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Denaturant mediated unfolding of both native and molten globule states of maltose binding protein are accompanied by large $\Delta Cp^'s$

Sheshadri, S and Lingaraju, GM and Varadarajan, R (1999) Denaturant mediated unfolding of both native and molten globule states of maltose binding protein are accompanied by large $\Delta Cp^'s$. In: Protein Science, 8 (8). pp. 1689-1695.

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Abstract

Maltose binding protein (MBP) is a large, monomeric two domain protein containing 370 amino acids. In the absence of denaturant at neutral pH, the protein is in the native state, while at pH 3.0 it forms a molten globule. The molten globule lacks a tertiary circular dichroism signal but has secondary structure similar to that of the native state. The molten globule binds 8-anilino-1-naphthalene sulfonate (ANS). The unfolding thermodynamics of MBP at both pHs were measured by carrying out a series of isothermal urea melts at temperatures ranging from 274-329 K. At 298 K, values of $\Delta G^o$ , $\Delta C_p$, and $C_m$ were $3.1\pm 0.2 \hspace{2mm} kcal \hspace{2mm} mol^{-1}$, $5.9\pm 0.8 \hspace{2mm} kcal \hspace{2mm} mol^{-1} K^{-1}$ $(15.9 \hspace{2mm} cal\hspace{2mm} (mol-residue)^{-1} K^{-1})$, and 0.8 M, respectively, at pH 3.0 and $14.5\pm 0.4 \hspace{2mm} kcal\hspace{2mm} mol^{-1}$, $8.3\pm 0.7 \hspace{2mm} kcal \hspace{2mm} mol^{-1} K^{-1}$ $(22.4 \hspace{2mm} kcal (mol-residue)^{-1} K^{-1})$, and 3.3 M, respectively, at pH 7.1. Guanidine hydrochloride denaturation at pH 7.1 gave values of $\Delta G^o$ and $\Delta C_p$ similar to those obtained with urea. The m values for denaturation are strongly temperature dependent, in contrast to what has been previously observed for small globular proteins. The value of $\Delta C_p$ per mol-residue for the molten globule is comparable to corresponding values of $\Delta C_p$ for the unfolding of typical globular proteins and suggests that it is a highly ordered structure, unlike molten globules of many small proteins. The value of $\Delta C_p$ per mol-residue for the unfolding of the native state is among the highest currently known for any protein.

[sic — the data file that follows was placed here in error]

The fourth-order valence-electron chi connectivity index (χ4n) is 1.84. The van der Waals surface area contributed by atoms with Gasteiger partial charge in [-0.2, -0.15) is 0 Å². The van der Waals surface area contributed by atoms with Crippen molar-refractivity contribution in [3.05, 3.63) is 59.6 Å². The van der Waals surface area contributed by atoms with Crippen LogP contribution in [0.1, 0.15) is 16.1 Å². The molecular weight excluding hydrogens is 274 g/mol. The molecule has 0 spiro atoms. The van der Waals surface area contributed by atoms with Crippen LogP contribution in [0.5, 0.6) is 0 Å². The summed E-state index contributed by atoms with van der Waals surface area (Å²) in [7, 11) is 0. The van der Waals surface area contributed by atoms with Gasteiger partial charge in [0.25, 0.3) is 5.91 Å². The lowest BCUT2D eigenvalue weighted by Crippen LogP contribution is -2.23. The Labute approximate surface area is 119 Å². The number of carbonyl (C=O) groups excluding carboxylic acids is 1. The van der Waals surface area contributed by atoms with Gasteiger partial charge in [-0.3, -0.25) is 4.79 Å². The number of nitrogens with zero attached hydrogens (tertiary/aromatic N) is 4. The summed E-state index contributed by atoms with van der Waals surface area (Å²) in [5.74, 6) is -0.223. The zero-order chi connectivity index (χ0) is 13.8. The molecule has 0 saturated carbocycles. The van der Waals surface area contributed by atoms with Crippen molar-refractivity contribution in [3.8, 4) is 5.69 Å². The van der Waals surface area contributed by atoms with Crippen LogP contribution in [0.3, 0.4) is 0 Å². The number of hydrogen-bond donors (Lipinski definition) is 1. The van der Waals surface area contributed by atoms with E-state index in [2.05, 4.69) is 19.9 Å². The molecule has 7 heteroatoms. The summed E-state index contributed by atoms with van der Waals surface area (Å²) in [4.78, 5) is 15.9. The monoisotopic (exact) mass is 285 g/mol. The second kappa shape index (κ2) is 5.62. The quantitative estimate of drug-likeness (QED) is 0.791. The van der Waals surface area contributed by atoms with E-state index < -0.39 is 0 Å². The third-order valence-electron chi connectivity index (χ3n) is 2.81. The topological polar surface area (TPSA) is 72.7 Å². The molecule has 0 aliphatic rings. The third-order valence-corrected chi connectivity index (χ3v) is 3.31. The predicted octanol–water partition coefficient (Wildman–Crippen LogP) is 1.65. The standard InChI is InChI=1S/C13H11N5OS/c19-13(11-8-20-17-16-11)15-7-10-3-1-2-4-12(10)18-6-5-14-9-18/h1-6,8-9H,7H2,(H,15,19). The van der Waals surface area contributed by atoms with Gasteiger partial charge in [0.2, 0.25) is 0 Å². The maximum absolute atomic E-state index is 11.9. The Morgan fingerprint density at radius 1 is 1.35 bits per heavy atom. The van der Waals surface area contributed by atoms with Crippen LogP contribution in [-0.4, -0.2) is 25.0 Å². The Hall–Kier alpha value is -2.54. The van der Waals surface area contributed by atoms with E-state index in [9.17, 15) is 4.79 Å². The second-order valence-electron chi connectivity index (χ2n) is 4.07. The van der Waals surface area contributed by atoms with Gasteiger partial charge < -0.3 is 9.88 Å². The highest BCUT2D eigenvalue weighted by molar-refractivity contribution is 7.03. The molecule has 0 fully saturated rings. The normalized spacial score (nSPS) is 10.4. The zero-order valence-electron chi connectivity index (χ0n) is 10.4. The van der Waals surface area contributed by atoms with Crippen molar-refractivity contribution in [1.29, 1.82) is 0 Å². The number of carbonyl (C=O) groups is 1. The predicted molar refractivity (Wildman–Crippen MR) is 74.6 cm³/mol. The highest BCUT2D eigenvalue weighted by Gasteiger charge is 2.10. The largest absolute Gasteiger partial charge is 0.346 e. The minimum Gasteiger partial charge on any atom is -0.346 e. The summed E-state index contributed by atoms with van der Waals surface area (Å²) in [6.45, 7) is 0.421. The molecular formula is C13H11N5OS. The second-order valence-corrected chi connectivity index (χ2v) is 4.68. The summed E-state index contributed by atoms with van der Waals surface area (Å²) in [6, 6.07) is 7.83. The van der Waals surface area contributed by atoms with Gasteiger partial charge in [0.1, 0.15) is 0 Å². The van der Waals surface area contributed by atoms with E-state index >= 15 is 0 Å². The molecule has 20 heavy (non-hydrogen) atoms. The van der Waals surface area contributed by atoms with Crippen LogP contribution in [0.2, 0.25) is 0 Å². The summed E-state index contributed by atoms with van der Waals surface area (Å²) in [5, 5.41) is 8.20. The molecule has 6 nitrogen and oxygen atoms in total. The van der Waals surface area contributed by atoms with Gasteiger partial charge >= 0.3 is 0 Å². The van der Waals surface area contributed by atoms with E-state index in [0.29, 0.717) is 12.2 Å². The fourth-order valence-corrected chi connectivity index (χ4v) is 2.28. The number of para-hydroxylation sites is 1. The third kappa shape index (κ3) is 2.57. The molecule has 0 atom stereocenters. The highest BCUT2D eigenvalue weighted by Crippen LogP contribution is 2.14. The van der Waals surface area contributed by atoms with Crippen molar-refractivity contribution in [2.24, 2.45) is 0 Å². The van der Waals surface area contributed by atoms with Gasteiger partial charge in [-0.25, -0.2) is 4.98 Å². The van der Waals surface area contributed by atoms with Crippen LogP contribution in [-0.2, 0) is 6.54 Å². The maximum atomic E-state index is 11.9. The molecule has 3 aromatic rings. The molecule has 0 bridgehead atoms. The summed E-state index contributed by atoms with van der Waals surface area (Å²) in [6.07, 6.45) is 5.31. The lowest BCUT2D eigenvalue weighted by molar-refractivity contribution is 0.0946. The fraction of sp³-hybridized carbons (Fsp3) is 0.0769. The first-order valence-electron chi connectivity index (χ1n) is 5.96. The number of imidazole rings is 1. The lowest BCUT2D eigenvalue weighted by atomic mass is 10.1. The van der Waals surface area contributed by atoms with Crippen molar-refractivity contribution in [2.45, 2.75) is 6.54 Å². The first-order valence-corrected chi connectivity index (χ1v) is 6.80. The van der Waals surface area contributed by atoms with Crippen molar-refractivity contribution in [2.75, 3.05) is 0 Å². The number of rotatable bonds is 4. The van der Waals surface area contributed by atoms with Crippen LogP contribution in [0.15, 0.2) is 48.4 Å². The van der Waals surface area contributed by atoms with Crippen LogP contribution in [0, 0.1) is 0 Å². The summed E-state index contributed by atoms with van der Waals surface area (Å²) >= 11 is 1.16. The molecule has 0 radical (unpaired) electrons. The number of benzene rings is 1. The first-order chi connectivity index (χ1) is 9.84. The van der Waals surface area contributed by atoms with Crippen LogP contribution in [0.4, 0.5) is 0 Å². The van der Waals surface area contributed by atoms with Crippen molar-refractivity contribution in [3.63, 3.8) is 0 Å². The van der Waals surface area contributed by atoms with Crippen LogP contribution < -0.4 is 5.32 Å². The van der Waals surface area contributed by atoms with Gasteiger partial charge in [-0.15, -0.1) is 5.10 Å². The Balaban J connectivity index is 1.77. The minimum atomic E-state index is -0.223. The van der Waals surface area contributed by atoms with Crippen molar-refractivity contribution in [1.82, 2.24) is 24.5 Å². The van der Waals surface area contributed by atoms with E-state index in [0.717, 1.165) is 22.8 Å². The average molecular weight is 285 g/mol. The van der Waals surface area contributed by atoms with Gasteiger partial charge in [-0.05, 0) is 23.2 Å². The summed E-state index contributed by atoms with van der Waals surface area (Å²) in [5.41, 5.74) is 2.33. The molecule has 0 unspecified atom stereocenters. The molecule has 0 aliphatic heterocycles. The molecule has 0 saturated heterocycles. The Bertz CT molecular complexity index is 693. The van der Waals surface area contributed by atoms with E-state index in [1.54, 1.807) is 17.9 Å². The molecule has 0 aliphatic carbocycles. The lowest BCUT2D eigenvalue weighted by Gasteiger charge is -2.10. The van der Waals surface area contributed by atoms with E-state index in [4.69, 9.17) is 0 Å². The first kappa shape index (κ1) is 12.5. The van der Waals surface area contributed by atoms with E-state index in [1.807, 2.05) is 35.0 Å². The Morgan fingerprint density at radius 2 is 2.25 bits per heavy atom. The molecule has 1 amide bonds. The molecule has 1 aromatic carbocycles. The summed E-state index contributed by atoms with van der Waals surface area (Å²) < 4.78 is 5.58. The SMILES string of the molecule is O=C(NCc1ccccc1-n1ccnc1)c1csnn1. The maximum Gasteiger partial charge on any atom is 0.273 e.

Item Type: Journal Article
Additional Information: Copyright of this article belongs to The Protein Society.
Keywords: Heat capacity;Molten globule;Protein stability
Department/Centre: Division of Biological Sciences > Molecular Biophysics Unit
Date Deposited: 17 Oct 2007
Last Modified: 19 Sep 2010 04:40
URI: http://eprints.iisc.ernet.in/id/eprint/12146

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